Book 6 is about Susanna and Mia, a demon who becomes mortal and possesses Susanna so she can steal her baby, who is half demon. I've never been a fan of Susanna, but King did do some developing of her character
I forget where exactly the book left off, cause I'm part way into 7 already, and I didn't have to ride the trains most of the last month so I haven't been reading at all lately. I will say, though, that I liked 5 better than 6. 4 is still my favorite, and I don't like where 6 and 7 went. The writer is already very much in any story, and it bugs me a little when the writer makes a character of himself and sticks it in there. It ties the worlds together nicely, but I almost didn't want them to be tied together. He's already got the Dark Tower and the beams tying the worlds together. I didn't like how he put himself as the writer of the story into the story. I can follow it, and I'm sure some people really liked it, but it took away alot of the books' believability for me. Part of the reason I can get into fantasy is because it's fantasy. It doesn't have to be rational or justified. I don't like that he justified his fantasy by putting himself in the story as the writer of the characters. He is the writer of the characters, but, okay, I'm doing a bad job of explaining what he did. He's got a character called Stephen King in the story. This character wrote all of his books, and he's part of one of the beams holding up the Dark Tower. Characters that he created, and hasn't created yet, come and talk to him and he sends them messages in the future, and it really smacked of deus ex machina - which gives the Dark Tower series two really big ones.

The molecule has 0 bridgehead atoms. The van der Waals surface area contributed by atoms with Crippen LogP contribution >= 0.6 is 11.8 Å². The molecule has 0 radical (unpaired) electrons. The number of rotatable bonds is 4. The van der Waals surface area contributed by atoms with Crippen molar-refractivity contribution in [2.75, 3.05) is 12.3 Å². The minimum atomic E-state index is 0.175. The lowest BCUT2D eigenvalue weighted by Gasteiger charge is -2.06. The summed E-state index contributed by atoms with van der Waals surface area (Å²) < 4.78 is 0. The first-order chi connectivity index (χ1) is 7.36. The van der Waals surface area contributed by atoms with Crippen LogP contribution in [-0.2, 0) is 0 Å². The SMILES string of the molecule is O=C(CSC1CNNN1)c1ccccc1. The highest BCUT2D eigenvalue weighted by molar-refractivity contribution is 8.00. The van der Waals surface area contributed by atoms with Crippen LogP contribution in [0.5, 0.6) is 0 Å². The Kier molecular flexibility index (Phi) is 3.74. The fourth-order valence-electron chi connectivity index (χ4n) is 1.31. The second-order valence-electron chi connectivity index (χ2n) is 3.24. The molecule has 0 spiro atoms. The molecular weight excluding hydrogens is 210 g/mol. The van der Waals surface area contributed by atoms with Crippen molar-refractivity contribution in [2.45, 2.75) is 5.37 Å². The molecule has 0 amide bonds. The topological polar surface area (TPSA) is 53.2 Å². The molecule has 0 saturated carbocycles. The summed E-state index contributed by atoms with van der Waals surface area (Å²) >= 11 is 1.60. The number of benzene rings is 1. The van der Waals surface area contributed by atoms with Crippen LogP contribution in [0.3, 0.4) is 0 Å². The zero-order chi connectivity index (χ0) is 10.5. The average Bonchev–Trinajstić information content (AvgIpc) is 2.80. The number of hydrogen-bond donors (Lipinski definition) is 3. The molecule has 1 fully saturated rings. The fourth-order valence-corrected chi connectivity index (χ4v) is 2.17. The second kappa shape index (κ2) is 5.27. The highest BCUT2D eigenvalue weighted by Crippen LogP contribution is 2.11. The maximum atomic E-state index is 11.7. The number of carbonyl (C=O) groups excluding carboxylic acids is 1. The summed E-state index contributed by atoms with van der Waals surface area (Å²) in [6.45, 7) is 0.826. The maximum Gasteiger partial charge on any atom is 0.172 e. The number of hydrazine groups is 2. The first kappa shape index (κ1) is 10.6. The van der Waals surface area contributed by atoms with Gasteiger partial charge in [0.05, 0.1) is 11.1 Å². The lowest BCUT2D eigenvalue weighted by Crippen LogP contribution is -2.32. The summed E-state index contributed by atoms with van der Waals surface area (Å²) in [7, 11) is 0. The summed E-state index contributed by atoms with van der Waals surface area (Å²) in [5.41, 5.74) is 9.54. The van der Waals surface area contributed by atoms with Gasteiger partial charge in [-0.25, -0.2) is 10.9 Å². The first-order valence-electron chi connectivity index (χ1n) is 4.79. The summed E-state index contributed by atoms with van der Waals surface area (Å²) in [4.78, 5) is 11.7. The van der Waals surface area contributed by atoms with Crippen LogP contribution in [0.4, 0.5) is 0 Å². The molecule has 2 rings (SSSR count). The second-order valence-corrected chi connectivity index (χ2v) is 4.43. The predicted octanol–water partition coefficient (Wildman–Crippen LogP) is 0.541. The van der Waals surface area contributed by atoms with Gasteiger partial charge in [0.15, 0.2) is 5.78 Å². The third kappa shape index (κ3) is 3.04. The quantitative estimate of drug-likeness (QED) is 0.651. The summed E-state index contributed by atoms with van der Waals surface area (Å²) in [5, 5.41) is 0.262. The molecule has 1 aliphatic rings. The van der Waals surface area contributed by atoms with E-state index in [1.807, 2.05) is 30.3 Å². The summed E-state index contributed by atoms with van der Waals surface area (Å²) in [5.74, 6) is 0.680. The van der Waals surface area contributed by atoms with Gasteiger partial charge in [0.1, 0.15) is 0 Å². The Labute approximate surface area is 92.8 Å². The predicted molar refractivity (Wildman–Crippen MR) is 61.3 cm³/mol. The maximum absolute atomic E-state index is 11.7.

I don't dislike the series because of it, but it did kill a good bit of what I liked about the series. It's not bad, but I thought it could have been better, even had he just left the worlds untied as they were.
Anyway, we're now between classes and everyone wants to tell me about their holiday, so I should go.